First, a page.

When the Joker first told the story of how he got his “Chelsea grin” I thought Oh no, they’re not going to give him some pedestrian “origin” are they? Alan Moore tried this in The Killing Joke. He almost pulled it off too, if it weren’t for the sheer implausibility and general dodginess of Batman “laffing it up” with the Joker at the end after the latter’s grotesque treatment of Barbara Gordon. Then when he spun a completely different version to Rachel at the fundraiser I realised that this was yet another layer to the character. Either story might be true…or they could both be lies. In fact why tell the story at all unless it’s to sow the seeds of even more confusion in the mind of the recipient? Plus giving us the audience further reinforcement that this guy is entirely credible but utterly unknowable. That’s great writing. As was the “magic trick”. That established everything you needed to know about the Joker in the blink of an eye. To quote Colonel Kurtz: “The GENIUS of that. The will to do that. Perfect. Complete. Genuine. Crystalline. Pure.”

    Despite all this I still wouldn’t give him an Oscar! If Casey Affleck didn’t get one for his understated, mesmerising, spooky, conflicted Robert Ford in The Assassination Of Jesse James (ironically losing to Javier Bardem as Anton Nutter in No Country For Old Men), then you’ve gotta be harsh on Heath, brown bread or not.

    I agree Dark Knight could use some cuts, though none of it was superfluous or unnecessary, and in fact had if anything a frantic pace to it throughout. I loved the constant sense of impending doom and the sick inevitability of the escalating events – all the players locked into an awful, inescapable cycle of mental and physical devastation. I can’t for the life of me think what could be edited down. I was impressed by how well every character was given their own screen time and how wisely they used it.

    When the Scarecrow appeared – and promptly disappeared – I thought it a bit of a waste of Cillian Murphy. But then it started to make perfect sense. Because as scary as he was, and as pivotal a character as he was in Batman Begins, leaving him and the Sons-Of-The-Batman types tied up Spidey-style in seconds flat just emphasized how much Gotham was mutating into something new and terrible; and second-raters like Scarecrow now belonged to a different, more manageable phase of “psychotic criminality”.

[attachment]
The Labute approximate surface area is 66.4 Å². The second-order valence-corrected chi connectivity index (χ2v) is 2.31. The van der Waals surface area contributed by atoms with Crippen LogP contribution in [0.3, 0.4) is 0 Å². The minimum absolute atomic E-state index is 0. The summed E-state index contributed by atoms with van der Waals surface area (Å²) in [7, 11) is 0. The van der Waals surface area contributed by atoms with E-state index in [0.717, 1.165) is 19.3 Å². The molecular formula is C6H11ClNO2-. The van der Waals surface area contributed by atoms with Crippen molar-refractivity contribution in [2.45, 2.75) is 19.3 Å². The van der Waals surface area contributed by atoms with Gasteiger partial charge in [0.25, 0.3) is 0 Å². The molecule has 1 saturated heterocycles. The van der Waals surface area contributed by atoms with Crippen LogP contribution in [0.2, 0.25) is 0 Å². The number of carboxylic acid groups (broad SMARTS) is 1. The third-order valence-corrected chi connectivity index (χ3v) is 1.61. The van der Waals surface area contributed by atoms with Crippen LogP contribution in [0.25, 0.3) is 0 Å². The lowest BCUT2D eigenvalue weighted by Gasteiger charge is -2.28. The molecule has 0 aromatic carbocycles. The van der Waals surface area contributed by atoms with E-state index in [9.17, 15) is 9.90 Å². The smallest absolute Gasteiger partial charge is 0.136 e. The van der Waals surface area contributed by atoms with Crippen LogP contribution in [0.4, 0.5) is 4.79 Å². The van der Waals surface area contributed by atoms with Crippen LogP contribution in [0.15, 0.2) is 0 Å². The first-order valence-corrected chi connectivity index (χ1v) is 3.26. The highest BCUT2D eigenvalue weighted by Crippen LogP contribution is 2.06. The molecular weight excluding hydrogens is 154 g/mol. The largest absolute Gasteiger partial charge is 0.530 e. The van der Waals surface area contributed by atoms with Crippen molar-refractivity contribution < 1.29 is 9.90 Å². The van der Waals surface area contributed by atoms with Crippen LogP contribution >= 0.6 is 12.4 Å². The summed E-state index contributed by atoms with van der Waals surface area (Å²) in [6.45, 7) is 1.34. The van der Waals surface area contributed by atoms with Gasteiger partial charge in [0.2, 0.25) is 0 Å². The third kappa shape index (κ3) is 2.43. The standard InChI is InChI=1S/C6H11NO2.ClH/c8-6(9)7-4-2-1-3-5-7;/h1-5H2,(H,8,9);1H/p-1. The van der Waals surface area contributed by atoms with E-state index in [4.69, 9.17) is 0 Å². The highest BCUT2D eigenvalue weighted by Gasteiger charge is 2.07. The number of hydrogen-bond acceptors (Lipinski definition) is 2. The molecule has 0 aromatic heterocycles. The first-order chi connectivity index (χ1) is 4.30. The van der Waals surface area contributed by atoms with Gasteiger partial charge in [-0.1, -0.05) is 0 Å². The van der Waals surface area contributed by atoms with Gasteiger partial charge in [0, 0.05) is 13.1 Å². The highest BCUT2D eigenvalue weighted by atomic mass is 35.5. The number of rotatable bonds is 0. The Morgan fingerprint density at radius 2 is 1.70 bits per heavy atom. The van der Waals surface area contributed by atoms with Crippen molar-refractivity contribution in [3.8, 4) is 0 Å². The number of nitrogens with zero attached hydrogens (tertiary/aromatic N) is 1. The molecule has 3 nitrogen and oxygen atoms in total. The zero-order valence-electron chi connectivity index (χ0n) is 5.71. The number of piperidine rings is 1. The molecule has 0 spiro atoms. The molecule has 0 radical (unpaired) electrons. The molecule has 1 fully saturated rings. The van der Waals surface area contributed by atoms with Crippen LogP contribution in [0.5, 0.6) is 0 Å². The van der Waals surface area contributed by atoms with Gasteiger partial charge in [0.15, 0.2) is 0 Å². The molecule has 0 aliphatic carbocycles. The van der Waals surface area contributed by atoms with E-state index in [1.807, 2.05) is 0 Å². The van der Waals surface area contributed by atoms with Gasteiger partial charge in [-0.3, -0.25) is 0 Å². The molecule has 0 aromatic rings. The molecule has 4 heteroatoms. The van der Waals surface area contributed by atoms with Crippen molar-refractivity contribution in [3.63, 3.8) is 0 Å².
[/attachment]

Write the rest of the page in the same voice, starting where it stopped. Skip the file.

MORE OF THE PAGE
On a purely anorak level, does anyone know anything about the Bat-pod or whatever it’s called? I gather it’s a real machine (though presumably CGI for some of the crazier stuff it did) that was so dangerous Christian Bale was banned from riding it for insurance reasons. My question is how on earth did they get something with such a long wheelbase and those massive tyres to actually turn at all? That’s exactly the problem they had on the Judge Dredd movie. They originally built something closer to the Lawmaster from the comic using aircraft tyres, and found the thing wouldn’t corner. Anyone?

  5. Makes Batman Begins look like a Merchant Ivory garden party. With little marshmallow squares. Well shave my back and slap my sister, it IS worth all the hype.” That’s freakin’ funny Dentist.

  6. Ta Bruce! And that should be “inSpired” in the second paragraph. I also wanted to make the point that the way the Joker/Batman mirror image thing was handled was light-years ahead of the “I made you, you made me” nursery rhyme of the Tim Burton movie, or even The Killing Joke. That’s quite an achievement, to make even Alan Moore look like a rank amateur…

  7. Something else just occurred to me: why didn’t William Fichtner simply spit that grenade out? The Joker should have taped it into his mouth, surely?

  8. Yeah Big Dentist, there were alot of mistakes in TDK, but somehow the fans overlooked them.

    Anyone that knows how a Grenade works has to laugh at the stupidty of that scene.

    I can’t believe Dent woudnt shoot Joker in the hospitial, but my opinion means nothing to the masses.

    Lot of hype, and I think alot of people can’t admit there were problems.

  9. If you had been in that guys shoes would you have wondered about it going off if it went horizontal? Maybe he figured the only way he’s getting out of this one is if someone saved him. People don’t always think or act rational in a crisis. Does something bond to enamel really really fast? The thing was spring loaded to constantly push outward keeping the jaw locked and part of the device hinged behind the teeth.

    I learned major mechanical parts not seen on the bike were hidden in the wheels. I know how it could be done but I’ve always wanted to use the design myself, which is why I won’t talk about it. If I told you; You would smack your head and say duh! :)